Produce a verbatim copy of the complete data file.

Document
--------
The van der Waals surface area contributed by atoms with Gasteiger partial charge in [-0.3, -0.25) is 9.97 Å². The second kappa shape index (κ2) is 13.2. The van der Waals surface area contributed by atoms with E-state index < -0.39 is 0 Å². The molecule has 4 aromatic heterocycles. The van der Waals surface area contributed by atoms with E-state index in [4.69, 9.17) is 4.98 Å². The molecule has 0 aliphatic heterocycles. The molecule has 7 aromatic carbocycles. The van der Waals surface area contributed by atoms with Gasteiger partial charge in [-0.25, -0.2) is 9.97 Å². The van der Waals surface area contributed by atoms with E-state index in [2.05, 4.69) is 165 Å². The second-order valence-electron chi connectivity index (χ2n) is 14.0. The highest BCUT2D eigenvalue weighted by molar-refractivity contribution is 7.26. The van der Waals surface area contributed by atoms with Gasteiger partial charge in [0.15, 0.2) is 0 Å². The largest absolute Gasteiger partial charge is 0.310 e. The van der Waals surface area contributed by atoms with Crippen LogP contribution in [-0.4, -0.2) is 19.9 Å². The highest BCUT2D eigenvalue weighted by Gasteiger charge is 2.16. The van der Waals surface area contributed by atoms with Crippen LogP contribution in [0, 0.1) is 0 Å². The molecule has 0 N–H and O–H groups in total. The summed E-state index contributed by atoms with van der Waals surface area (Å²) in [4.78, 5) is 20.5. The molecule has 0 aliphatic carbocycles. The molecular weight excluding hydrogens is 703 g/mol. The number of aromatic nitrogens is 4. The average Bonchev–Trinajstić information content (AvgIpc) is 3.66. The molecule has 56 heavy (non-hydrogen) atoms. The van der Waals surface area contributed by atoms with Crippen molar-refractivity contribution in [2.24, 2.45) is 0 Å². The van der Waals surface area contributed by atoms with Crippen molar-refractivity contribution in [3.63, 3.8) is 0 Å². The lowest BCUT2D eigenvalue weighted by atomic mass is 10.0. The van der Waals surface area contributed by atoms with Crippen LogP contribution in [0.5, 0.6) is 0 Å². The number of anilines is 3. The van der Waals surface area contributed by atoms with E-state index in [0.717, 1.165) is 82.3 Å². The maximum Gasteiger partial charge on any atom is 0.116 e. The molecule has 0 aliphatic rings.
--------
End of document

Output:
The van der Waals surface area contributed by atoms with Gasteiger partial charge in [-0.3, -0.25) is 9.97 Å². The second kappa shape index (κ2) is 13.2. The van der Waals surface area contributed by atoms with E-state index < -0.39 is 0 Å². The molecule has 4 aromatic heterocycles. The van der Waals surface area contributed by atoms with E-state index in [4.69, 9.17) is 4.98 Å². The molecule has 0 aliphatic heterocycles. The molecule has 7 aromatic carbocycles. The van der Waals surface area contributed by atoms with Gasteiger partial charge in [-0.25, -0.2) is 9.97 Å². The van der Waals surface area contributed by atoms with E-state index in [2.05, 4.69) is 165 Å². The second-order valence-electron chi connectivity index (χ2n) is 14.0. The highest BCUT2D eigenvalue weighted by molar-refractivity contribution is 7.26. The van der Waals surface area contributed by atoms with Gasteiger partial charge in [0.15, 0.2) is 0 Å². The largest absolute Gasteiger partial charge is 0.310 e. The van der Waals surface area contributed by atoms with Crippen LogP contribution in [-0.4, -0.2) is 19.9 Å². The highest BCUT2D eigenvalue weighted by Gasteiger charge is 2.16. The van der Waals surface area contributed by atoms with Crippen LogP contribution in [0, 0.1) is 0 Å². The molecule has 0 N–H and O–H groups in total. The summed E-state index contributed by atoms with van der Waals surface area (Å²) in [4.78, 5) is 20.5. The molecule has 0 aliphatic carbocycles. The molecular weight excluding hydrogens is 703 g/mol. The number of aromatic nitrogens is 4. The average Bonchev–Trinajstić information content (AvgIpc) is 3.66. The molecule has 56 heavy (non-hydrogen) atoms. The van der Waals surface area contributed by atoms with Crippen molar-refractivity contribution in [2.24, 2.45) is 0 Å². The van der Waals surface area contributed by atoms with Crippen molar-refractivity contribution in [3.63, 3.8) is 0 Å². The lowest BCUT2D eigenvalue weighted by atomic mass is 10.0. The van der Waals surface area contributed by atoms with Crippen LogP contribution in [0.5, 0.6) is 0 Å². The number of anilines is 3. The van der Waals surface area contributed by atoms with E-state index in [0.717, 1.165) is 82.3 Å². The maximum Gasteiger partial charge on any atom is 0.116 e. The molecule has 0 aliphatic rings.